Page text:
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Iranian demonstrators storm British Embassy in Tehran

Attacks on two diplomatic compounds follow Iran's decision to expel Britain's ambassador and mark an escalation of tension over Tehran's nuclear program.

November 30, 2011|Ramin Mostaghim and Alexandra Zavis
  • An Iranian demonstrator breaks a portrait of Queen Elizabeth II that was seized from the British Embassy in Tehran. Protesters lobbed gasoline bombs, ransacked offices and tore down the British flag.
An Iranian demonstrator breaks a portrait of Queen Elizabeth II that was… (Abedin Taherkenareh / European…)

TEHRAN AND BEIRUT — In scenes that evoked the seizing of the U.S. Embassy in 1979, hundreds of demonstrators stormed two British diplomatic compounds in Tehran on Tuesday, hurling gasoline bombs, ransacking offices and tearing down the British flag.

The hours-long attacks, which followed a move by the Iranian parliament to expel Britain's ambassador over new sanctions, marked a sharp escalation in the tension between Iran and the West over the Islamic Republic's nuclear program.

Britain promised "serious consequences" and summoned Iran's charge d'affaires in London to the Foreign Office. The incident also drew rebukes from the United States, France and the U.N. Security Council.

Iran's Foreign Ministry expressed regret for "the unacceptable behaviors" by some demonstrators and said it had requested an immediate investigation.

The protest was organized to mark the anniversary of the death of nuclear scientist Majid Shahriari in an attack Iran blamed on British and Israeli intelligence agencies. A few hundred demonstrators gathered outside the British Embassy in downtown Tehran, chanting "Death to England!" and demanding the immediate withdrawal of Ambassador Dominick Chilcott.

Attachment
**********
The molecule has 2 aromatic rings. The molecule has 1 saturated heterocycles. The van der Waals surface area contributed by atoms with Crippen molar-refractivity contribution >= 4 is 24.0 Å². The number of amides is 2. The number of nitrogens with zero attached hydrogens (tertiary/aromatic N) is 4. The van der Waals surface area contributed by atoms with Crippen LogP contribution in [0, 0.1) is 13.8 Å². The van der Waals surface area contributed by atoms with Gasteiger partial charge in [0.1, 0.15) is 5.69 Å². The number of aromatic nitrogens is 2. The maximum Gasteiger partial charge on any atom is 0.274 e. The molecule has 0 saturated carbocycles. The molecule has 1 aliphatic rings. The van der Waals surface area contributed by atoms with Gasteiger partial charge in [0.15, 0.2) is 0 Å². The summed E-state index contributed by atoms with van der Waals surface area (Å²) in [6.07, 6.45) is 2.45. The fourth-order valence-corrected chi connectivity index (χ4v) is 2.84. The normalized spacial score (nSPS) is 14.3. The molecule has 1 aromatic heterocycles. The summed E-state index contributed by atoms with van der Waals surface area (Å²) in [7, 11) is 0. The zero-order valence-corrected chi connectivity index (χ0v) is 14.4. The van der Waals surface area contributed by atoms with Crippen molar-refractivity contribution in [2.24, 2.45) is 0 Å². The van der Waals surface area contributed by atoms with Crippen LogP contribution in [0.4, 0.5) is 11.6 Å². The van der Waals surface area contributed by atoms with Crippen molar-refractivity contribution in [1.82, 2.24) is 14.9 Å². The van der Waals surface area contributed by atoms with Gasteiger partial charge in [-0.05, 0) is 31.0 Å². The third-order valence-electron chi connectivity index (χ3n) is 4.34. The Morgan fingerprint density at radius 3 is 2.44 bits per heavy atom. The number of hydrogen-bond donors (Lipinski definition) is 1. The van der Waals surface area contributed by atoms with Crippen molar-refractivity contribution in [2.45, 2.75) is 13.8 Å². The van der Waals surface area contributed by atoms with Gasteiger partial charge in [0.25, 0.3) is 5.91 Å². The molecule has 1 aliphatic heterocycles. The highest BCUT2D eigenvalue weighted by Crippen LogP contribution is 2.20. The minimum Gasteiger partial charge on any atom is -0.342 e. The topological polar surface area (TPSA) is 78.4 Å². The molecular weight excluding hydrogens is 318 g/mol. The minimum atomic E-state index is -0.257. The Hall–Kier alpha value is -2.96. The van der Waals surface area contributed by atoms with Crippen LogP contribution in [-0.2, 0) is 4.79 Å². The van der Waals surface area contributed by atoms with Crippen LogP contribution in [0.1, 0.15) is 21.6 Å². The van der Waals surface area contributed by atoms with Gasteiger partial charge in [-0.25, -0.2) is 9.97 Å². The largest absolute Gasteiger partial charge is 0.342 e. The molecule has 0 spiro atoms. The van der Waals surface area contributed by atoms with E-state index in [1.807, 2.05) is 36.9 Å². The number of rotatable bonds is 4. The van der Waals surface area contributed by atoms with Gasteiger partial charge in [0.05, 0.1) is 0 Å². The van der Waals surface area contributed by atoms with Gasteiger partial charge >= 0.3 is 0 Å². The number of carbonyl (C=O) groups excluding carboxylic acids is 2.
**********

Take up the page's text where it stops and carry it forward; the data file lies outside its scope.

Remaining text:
Some of the protesters climbed over the gates into the complex, where they tossed gasoline bombs and hoisted the Iranian flag in place of the Union Jack. They ripped down satellite dishes, tossed out papers and carried away a portrait of Queen Elizabeth II.

Other protesters forced their way into a British diplomatic compound in the north of the city, where they seized documents and staged a sit-in, according to a report by the semiofficial Fars news agency.

Iranian riot police appeared slow to respond, but regained control of both compounds within hours.

Fars said police had secured the release of six embassy employees taken hostage by protesters and arrested 12 people.

But the official Islamic Republic News Agency said the demonstrators had been protecting the employees. The conflicting accounts could not be immediately reconciled.

British Foreign Secretary William Hague said it appeared all embassy staff and their dependents were accounted for but said officials were "urgently establishing the whereabouts of our locally engaged security staff."

"I spoke to the Iranian foreign minister this afternoon, to protest in the strongest terms about these events and to demand immediate steps to ensure the safety of our staff and of both embassy compounds," Hague said. "While he said that he was sorry for what had happened and that action would be taken in response, this remains a very serious failure by the Iranian government."

He warned British nationals against all but essential travel to Iran and advised the small number in the country to stay indoors.

The demonstrators were angry about British support for stepped-up Western sanctions after the International Atomic Energy Agency released a report saying Iran may be secretly working to develop a nuclear weapon.

Chancellor of the Exchequer George Osborne announced last week that Britain was severing financial ties with Iranian banks, which British officials accuse of facilitating Tehran's nuclear program. Iran says the program is only for civilian purposes.

Iran's Guardian Council, which vets legislation from parliament, approved a bill Monday calling for a downgrading of diplomatic relations with Britain and the expulsion of its ambassador.

Britain called the move "regrettable" and promised to "respond robustly" if Iran follows through on the threat.

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alexandra.zavis@latimes.com

Mostaghim is a special correspondent. Staff writer Henry Chu and news assistant Janet Stobart in London contributed to this report.

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